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Parliament and political parties in Kazakhstan

The parliament of Kazakhstan, consisting of the bi-cameral Senate and Majilis, has often been overlooked when regarding centers of power in the country. A dominant executive branch led by the President prevails in Kazakhstan, and in fact in every country in Central Asia, where traditionally the legislature and opposition political parties have been weak and relegated to an afterthought. Recent developments in the region have seen a somewhat new model of party politics emerging, one in which a strong president is complemented by a dominant "super party" in the national legislature as the result of "competitive" though well-managed elections. This trend has been seen most famously in Russia, where the United Russia party has asserted total dominance over the political landscape. Such a model may be both new and retro all at once, and is spreading into neighboring countries. In Kazakhstan this party is Nur-Otan, or "Fatherland's Ray of Light," which captured every seat via the new all party-list system in the August 2007 legislative elections. To dismiss the Senate and Majilis out of hand, however, as a rubber stamp body would be a mistake. The parliament is comprised of professionals who, while working under one platform, are well-educated individuals who lobby for the regions of the country they represent and the needs and concerns of their local constituents. Perhaps somewhat ironic is the fact that an all-party list Majilis, the lower house of the parliament, while dominated by Nur-Otan retains an almost regional flavor to it with individual deputies working for their citizens in their home constituencies. As will be discussed, the present, fourth convocation of the parliament, born out of the sweeping constitutional changes of 2007, represents not the evolutionary "ending point" of parliamentarism in Kazakhstan but rather the latest stage of it. Similarly, the election law remains a work in progress in spite of the move to reduce the impact of individual candidates by moving to a system emphasizing, as one official put it, "ideas over personalities." The opposition is in recovery mode from the 2007 elections at present, and one must take a look at who the opposition is and how they have developed over time into the present landscape that we see today. Does the landscape appear somewhat monotone at present? Perhaps, though a "greening" is inevitable, and one should not ignore the developments taking place within what one would incorrectly judge a dormant political environment. This paper will examine the current state of political parties and parliamentarism in Kazakhstan, as the country prepares to lead the OSCE in 2010, offering insight into their development as well as conclusions and recommendations.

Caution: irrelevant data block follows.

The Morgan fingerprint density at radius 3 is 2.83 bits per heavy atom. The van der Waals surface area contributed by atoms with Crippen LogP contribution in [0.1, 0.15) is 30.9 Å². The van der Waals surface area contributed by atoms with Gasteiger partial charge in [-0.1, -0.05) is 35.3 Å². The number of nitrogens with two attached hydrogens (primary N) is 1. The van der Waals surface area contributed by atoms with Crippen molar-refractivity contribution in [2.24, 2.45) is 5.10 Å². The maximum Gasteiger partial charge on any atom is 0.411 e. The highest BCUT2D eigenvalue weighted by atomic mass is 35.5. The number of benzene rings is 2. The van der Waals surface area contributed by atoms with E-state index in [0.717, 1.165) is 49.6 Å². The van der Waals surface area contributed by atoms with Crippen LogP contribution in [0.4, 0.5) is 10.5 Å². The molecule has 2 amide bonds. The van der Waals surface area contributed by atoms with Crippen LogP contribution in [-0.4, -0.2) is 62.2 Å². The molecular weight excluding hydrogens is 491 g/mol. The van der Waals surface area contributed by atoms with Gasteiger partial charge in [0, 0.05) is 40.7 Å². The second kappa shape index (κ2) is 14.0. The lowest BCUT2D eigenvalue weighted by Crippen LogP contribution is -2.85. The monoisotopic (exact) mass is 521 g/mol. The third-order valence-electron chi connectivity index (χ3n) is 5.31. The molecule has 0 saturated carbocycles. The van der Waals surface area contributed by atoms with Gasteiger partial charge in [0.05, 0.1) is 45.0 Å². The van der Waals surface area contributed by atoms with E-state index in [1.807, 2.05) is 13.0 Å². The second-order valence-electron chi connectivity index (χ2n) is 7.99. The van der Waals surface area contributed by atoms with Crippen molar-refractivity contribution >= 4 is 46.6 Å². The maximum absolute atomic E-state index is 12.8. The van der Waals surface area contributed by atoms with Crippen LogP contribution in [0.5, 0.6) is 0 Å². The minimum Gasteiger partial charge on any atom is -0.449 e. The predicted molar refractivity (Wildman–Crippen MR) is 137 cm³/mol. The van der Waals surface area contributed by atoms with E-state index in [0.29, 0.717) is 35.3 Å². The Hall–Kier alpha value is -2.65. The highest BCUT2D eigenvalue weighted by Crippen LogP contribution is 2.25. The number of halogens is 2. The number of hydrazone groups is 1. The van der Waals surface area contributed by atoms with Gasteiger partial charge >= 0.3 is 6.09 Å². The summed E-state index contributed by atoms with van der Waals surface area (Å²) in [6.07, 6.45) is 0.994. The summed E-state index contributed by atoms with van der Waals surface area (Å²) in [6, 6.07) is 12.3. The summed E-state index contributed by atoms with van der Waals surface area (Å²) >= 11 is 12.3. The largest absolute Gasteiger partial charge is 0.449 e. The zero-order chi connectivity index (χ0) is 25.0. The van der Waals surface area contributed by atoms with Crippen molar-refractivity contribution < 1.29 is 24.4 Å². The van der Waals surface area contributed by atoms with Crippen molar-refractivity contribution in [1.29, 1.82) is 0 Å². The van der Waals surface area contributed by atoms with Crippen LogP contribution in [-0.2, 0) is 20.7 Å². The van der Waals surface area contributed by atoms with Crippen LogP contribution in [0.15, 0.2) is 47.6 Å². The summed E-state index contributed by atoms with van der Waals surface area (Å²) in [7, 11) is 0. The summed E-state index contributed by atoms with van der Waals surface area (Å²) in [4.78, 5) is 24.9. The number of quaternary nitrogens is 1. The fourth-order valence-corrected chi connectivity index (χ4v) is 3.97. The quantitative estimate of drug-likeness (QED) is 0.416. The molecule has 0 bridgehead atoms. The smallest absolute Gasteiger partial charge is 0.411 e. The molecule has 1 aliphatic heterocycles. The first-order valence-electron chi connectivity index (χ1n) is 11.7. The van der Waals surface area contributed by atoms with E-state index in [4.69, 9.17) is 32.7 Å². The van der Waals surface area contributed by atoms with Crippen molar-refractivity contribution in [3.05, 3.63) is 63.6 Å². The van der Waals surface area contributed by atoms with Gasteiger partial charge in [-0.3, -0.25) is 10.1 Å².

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  • "The parliament of Kazakhstan, consisting of the bi-cameral Senate and Majilis, has often been overlooked when regarding centers of power in the country. A dominant executive branch led by the President prevails in Kazakhstan, and in fact in every country in Central Asia, where traditionally the legislature and opposition political parties have been weak and relegated to an afterthought. Recent developments in the region have seen a somewhat new model of party politics emerging, one in which a strong president is complemented by a dominant "super party" in the national legislature as the result of "competitive" though well-managed elections. This trend has been seen most famously in Russia, where the United Russia party has asserted total dominance over the political landscape. Such a model may be both new and retro all at once, and is spreading into neighboring countries. In Kazakhstan this party is Nur-Otan, or "Fatherland's Ray of Light," which captured every seat via the new all party-list system in the August 2007 legislative elections. To dismiss the Senate and Majilis out of hand, however, as a rubber stamp body would be a mistake. The parliament is comprised of professionals who, while working under one platform, are well-educated individuals who lobby for the regions of the country they represent and the needs and concerns of their local constituents. Perhaps somewhat ironic is the fact that an all-party list Majilis, the lower house of the parliament, while dominated by Nur-Otan retains an almost regional flavor to it with individual deputies working for their citizens in their home constituencies. As will be discussed, the present, fourth convocation of the parliament, born out of the sweeping constitutional changes of 2007, represents not the evolutionary "ending point" of parliamentarism in Kazakhstan but rather the latest stage of it. Similarly, the election law remains a work in progress in spite of the move to reduce the impact of individual candidates by moving to a system emphasizing, as one official put it, "ideas over personalities." The opposition is in recovery mode from the 2007 elections at present, and one must take a look at who the opposition is and how they have developed over time into the present landscape that we see today. Does the landscape appear somewhat monotone at present? Perhaps, though a "greening" is inevitable, and one should not ignore the developments taking place within what one would incorrectly judge a dormant political environment. This paper will examine the current state of political parties and parliamentarism in Kazakhstan, as the country prepares to lead the OSCE in 2010, offering insight into their development as well as conclusions and recommendations."@en

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  • "Parliament and political parties in Kazakhstan"
  • "Parliament and political parties in Kazakhstan"@en